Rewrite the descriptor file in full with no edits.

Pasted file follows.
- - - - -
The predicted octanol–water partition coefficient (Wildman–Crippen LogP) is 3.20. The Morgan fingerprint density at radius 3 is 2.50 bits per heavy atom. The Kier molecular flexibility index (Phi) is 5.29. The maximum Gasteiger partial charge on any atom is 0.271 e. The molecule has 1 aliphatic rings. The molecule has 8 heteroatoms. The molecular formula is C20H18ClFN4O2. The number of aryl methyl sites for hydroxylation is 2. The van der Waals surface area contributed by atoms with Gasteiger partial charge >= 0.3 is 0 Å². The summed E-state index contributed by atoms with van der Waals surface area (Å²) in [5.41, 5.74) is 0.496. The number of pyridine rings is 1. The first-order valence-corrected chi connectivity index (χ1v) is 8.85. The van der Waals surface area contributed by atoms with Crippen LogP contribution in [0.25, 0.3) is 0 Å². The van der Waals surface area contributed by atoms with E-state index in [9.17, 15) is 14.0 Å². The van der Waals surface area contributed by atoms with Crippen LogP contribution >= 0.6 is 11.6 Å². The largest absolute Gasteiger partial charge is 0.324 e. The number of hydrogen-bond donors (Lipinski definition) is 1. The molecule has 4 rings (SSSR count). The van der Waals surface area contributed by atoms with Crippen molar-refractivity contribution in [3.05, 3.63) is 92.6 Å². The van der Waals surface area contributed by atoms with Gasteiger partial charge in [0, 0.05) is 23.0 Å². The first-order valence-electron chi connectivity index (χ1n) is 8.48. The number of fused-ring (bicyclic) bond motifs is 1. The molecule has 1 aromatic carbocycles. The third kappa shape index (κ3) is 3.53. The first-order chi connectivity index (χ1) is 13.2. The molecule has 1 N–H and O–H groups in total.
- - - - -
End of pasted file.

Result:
The predicted octanol–water partition coefficient (Wildman–Crippen LogP) is 3.20. The Morgan fingerprint density at radius 3 is 2.50 bits per heavy atom. The Kier molecular flexibility index (Phi) is 5.29. The maximum Gasteiger partial charge on any atom is 0.271 e. The molecule has 1 aliphatic rings. The molecule has 8 heteroatoms. The molecular formula is C20H18ClFN4O2. The number of aryl methyl sites for hydroxylation is 2. The van der Waals surface area contributed by atoms with Gasteiger partial charge >= 0.3 is 0 Å². The summed E-state index contributed by atoms with van der Waals surface area (Å²) in [5.41, 5.74) is 0.496. The number of pyridine rings is 1. The first-order valence-corrected chi connectivity index (χ1v) is 8.85. The van der Waals surface area contributed by atoms with Crippen LogP contribution in [0.25, 0.3) is 0 Å². The van der Waals surface area contributed by atoms with E-state index in [9.17, 15) is 14.0 Å². The van der Waals surface area contributed by atoms with Crippen LogP contribution >= 0.6 is 11.6 Å². The largest absolute Gasteiger partial charge is 0.324 e. The number of hydrogen-bond donors (Lipinski definition) is 1. The molecule has 4 rings (SSSR count). The van der Waals surface area contributed by atoms with Crippen molar-refractivity contribution in [3.05, 3.63) is 92.6 Å². The van der Waals surface area contributed by atoms with Gasteiger partial charge in [0, 0.05) is 23.0 Å². The first-order valence-electron chi connectivity index (χ1n) is 8.48. The number of fused-ring (bicyclic) bond motifs is 1. The molecule has 1 aromatic carbocycles. The third kappa shape index (κ3) is 3.53. The first-order chi connectivity index (χ1) is 13.2. The molecule has 1 N–H and O–H groups in total.